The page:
After going to Stockholm on my own in June 2016, I had been hoping to get back to the region. I would consider Scandinavian cities among the easiest (though most expensive) parts of the world to travel to as a solo English speaker and woman. The cities are incredibly safe, transportation is very easy not to mention many things are walk-/bikeable, and everyone speaks English. People are also, while not forward, very pleasant, happy and helpful!
In March, while looking for a low-cost European flight options from New York, I saw that Norwegian Air had cheap flights during April from New York to Copenhagen and booked my flight. Norwegian keeps costs down by charging for all extras (food, drinks, luggage, seat assignments etc.) but even with these add-ons the flight was far cheaper than anything on other airlines and didn’t have a layover. A week and a seven-hour red-eye later, I was in Copenhagen.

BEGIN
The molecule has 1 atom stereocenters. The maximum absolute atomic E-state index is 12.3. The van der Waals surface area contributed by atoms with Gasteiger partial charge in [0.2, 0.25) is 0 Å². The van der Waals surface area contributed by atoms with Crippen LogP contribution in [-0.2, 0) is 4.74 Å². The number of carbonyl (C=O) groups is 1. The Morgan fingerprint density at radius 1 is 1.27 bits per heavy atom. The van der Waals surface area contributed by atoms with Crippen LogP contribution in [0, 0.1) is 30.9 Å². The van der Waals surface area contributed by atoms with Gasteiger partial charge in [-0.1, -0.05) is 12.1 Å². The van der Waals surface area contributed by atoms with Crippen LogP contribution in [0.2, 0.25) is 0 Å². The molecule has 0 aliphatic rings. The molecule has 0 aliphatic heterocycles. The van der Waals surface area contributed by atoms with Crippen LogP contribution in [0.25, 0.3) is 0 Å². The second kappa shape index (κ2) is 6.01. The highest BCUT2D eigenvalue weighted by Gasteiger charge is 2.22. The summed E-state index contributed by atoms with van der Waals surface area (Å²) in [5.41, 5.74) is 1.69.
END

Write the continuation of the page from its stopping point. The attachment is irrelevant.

The train from the airport goes directly into the city center (only 20 minutes!) and after meeting up with my Airbnb host, I settled in. In an expensive city, Airbnb offers savings and I saved some extra by staying in the second bedroom of an apartment for two nights, and then switching to a boutique hotel, Ibsens Hotel for two nights. Both my Airbnb/Ibsens were in Kobenhavn K, which I would highly recommend for a first-time visitor to Copenhagen for a central neighborhood with plenty of sightseeing, dining and drinking options. While I walked and used the metro to get most places, by far the fastest and most popular way to get around Copenhagen is bike. For other transportation options, Uber is ending operations in Copenhagen at the end of April and cabs are expensive.